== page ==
The pelagic distribution of the Fulmar Fulmarus glacialis off eastern Canada has been used to test Fisher's (1952, 1966) hypothesis that Fulmar numbers are controlled by the availability of offal from the fishing industry. Fulmars are abundant on the fishing Banks off Newfoundland but not on those off Nova Scotia; by contrast, they are fairly common in the unfished waters south of Greenland. The Newfoundland and Greenland waters are colder than those off Nova Scotia, and it seems likely that temperature and other oceanographic factors, not fish offal, control Fulmar distribution in the western Atlantic. Since the ringing returns show that many of these Canadian birds are from British colonies, it is possible that fish offal may not be the key factor in the eastern Atlantic either.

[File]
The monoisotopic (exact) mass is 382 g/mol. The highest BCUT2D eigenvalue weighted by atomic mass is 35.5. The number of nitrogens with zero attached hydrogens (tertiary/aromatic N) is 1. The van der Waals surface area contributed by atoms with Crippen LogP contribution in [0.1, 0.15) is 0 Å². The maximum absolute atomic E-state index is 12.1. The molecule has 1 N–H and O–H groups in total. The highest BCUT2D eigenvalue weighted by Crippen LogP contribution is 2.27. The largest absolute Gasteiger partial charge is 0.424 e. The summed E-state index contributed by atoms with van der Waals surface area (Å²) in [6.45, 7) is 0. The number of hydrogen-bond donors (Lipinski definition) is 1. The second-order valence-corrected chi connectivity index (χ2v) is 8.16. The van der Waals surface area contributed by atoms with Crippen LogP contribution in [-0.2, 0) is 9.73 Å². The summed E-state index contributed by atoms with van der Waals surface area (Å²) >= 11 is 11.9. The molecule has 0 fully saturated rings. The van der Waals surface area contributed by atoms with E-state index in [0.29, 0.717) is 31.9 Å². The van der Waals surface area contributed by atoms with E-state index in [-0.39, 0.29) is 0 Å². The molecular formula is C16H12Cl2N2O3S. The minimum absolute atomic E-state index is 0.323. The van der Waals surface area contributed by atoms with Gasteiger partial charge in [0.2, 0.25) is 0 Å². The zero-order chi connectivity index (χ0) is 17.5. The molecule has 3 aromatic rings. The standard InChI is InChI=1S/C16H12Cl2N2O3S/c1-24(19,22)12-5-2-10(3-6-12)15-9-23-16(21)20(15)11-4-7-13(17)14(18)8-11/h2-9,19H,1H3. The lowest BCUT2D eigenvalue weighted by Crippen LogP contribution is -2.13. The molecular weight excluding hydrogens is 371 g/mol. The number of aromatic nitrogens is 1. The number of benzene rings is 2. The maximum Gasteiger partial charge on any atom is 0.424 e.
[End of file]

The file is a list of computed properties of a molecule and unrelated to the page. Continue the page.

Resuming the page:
Since there are no reliable quantitative data on the Fulmar's diet, it is difficult to suggest a specific alternative. However, the Fulmar is, over much of its range, a cold-water species; it may eventually be possible to interpret Fulmar distribution in oceanographic terms, the key factor being its macroplanktonic food. However, the Fulmar population in the warmer waters of the eastern Atlantic remains an anomaly; it is not yet possible to explain the differences in ecology between the eastern and western Atlantic birds, either in oceanographic terms, or by the availability of fish offal.